The West Indies vs India Test series ended in a draw in the second Test after rain washed out the final day’s play in Trinidad, allowing India to take the series 1–0 after an innings and 141-run win in Dominica. While the visitors almost dominated, West Indies took advantage of the opportunity with young talents like Alik Athanase and Kirk McKenzie.
There has been much talk about what the West Indies can do to bring their national team back to the heights of the past. If Athanase and McKenzie show there’s no shortage of talent, then what’s the problem? What does Windies need to do to revive cricket, especially in the longer format?
Former India player and current commentator Deep Das Gupta had a ‘left field’ concept for Indian cricket, providing a platform for upcoming West Indies players.
talking ESPNCricinfoDasgupta said: “In red-ball cricket there is talent, there is talent. We have seen youngsters coming through, but to make the West Indies Test team successful or competitive, what they really need to do is play more and more in this format.
For West Indian cricket, many of the modern talents prefer the shorter form of the game, and it is worrying that their ranks in red-ball cricket are relatively thin and unprepared when visiting top teams. Dasgupta spoke about the importance of having match practice and how the BCCI can lend a helping hand to West Indian cricketers who participate in their domestic red ball tournaments by opening their doors.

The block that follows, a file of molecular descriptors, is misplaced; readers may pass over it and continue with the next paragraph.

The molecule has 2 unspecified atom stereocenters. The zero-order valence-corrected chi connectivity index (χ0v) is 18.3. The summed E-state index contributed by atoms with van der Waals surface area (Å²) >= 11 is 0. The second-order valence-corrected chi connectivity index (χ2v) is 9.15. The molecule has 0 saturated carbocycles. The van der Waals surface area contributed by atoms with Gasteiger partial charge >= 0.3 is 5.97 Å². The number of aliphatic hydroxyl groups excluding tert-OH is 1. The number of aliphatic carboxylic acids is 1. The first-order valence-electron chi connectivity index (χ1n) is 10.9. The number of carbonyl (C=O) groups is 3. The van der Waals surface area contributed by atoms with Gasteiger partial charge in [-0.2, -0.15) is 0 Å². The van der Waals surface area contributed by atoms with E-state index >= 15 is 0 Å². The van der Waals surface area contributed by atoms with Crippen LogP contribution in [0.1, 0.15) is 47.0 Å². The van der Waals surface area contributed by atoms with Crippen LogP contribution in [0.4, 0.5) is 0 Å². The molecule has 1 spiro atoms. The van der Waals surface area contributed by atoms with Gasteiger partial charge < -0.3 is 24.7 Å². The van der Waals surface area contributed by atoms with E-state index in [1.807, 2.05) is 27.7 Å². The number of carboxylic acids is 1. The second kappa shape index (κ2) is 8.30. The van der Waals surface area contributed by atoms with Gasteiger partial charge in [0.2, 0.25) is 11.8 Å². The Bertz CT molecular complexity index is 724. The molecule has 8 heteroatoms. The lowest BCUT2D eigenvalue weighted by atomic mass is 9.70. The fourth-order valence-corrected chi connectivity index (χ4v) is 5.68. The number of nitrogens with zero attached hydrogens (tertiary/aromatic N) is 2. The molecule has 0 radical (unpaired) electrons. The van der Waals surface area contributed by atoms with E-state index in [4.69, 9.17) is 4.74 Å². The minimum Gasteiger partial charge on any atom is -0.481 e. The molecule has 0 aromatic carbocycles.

West Indies players can play in Ranji Trophy if BCCI agrees.
“You want them to play as many Test matches as possible against competitive teams, top 4-5 teams, but sometimes that is not possible or practical. “That leads me to a left-field idea, if West Indies cricket can identify a few players and the BCCI agrees to allow these players to play first-class cricket in India,” the former Bengal star said.
“It happens for two months, in October-November, West Indies can release 4-5 youngsters like McKenzie and Alik and their mainly red ball bowlers. We have 38 first class teams in India and we can easily accommodate 4-5-6 players like that which will help West Indies cricket a lot and make them more competitive.
The Ranji Trophy is a tournament that doesn’t allow international players the way the English county championships do, and that’s unlikely to change considering the busy international calendar and the mushrooming of T20 leagues. But if such a policy comes in future, the West Indian players will surely be the beneficiaries.
“Maybe a very left-field idea, but one that I think will be useful,” Dasgupta concluded.
Indian domestic cricket has allowed West Indian players to become superstars in the past, with players like Dwayne Bravo, Kieron Pollard and Chris Gayle finding second places in Indian cities in the IPL. A similar effect may occur in red-ball cricket, which may be an ambitious but very valuable project.